How I fit into that whole culture? I’m just gonna be me. It doesn’t even really matter for me. I care about the image; hopefully, it’s a good one. But it’s a little bit out of your control, I think. Who you are in public is someone else’s perception. To a certain extent, I’ll do my best to appear gentlemanly and nice, but hopefully with some kick, especially while I’m still young. But I’ll talk to you about it again in a few years.

What’s on your iPod?

It’s a mix of classical and nonclassical music. Right now, a few of my favorite classical musicians are Heifetz and Horowitz (I’m very old-school). I have some of Vengerov’s recordings here. And for the nonclassical, I’m actually scrolling through my iPhone right now. I love Defmau5; they do electronic music, kind of like Daft Punk. It’s totally different, and when I’m not playing violin, I like to go into a totally different genre. You can’t get much further from classical violin than this sort of tingly electronic music. I also like Tenacious D. Jack Black is a really great musician, really original. I also like this New Zealand folk group called Flight of the Conchords. They’re kind of the same as Tenacious D, singing funny songs, poking fun at different styles of music out there. I even have, that’s a bit embarrassing ...

For some reason, Katy Perry is in here. Eddie Van Halen is in here. He’s a virtuoso. There’s a whole variety because I think it’s important to be open to everything. But it works both ways; I think classical music needs to put itself out there more.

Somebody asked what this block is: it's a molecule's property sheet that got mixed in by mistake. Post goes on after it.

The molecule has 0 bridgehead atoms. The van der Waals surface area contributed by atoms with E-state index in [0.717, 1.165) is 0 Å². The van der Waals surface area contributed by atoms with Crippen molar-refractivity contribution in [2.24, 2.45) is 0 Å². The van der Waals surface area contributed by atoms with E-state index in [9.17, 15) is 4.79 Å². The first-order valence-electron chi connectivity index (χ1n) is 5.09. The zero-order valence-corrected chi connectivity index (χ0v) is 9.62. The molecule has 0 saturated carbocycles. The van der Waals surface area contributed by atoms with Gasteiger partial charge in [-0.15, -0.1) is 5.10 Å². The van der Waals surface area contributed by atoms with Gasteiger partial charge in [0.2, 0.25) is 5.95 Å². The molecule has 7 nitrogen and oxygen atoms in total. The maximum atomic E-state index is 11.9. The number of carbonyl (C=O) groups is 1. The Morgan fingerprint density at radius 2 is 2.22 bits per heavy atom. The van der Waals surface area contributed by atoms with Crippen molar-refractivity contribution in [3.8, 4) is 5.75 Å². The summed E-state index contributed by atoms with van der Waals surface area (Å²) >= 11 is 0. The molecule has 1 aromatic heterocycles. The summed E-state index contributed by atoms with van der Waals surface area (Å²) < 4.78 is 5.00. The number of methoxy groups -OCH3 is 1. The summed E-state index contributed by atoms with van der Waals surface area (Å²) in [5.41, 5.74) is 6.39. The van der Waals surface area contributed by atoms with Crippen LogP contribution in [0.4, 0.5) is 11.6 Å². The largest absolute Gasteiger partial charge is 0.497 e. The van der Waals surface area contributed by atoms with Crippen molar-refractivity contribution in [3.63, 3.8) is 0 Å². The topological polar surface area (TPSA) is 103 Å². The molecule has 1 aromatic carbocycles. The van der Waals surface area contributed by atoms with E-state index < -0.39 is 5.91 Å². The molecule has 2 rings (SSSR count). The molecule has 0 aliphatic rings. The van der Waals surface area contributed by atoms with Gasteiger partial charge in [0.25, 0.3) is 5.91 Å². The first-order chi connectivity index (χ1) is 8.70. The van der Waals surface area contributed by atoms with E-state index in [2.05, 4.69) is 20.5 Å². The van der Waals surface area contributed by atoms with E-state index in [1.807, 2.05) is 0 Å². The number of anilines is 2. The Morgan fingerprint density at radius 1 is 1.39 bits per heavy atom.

I completely agree. Many of the new up-and-coming classical music artists also go into schools and volunteer at educational programs. Is that something you would like to do?

Yeah, definitely! Even now, outreach is very important. I do it at my old schools in Brisbane. You get a phone call from a teacher, and hear, “Oh my God, we have to order 40 violins for these fourth graders because everyone wanted to start playing violin after you left.” That’s really cool. I’m sure 99 percent will quit after a month, but it was still cool to be this inspiration, and that’s what we need more of.

Could you tell us more about the Chinese New Year concert?

This is something I’m really looking forward to. I’ve only been to San Francisco once. That was about three or four years ago, and I just played a private concert. Curtis [Institute of Music] has some donors there, and we were sent over. It’s really cool that I’m playing with the San Francisco Symphony — it’s one of the best orchestras in the world.

Did you decide on the piece you were going to play?

I did. There’s something very Asian about Beethoven’s first Romance. I think it’s because it’s very similar to the erhu in the beginning — the kind of gypsy playing that has lots of expression in the slide and the long lines, which is then followed by the fast section. The other piece like that is the Butterfly Lovers Concerto.

Rebecca Liao has produced several classical music performances in the Bay Area. A lawyer by day, she is currently working on an essay collection about contemporary classical music theory.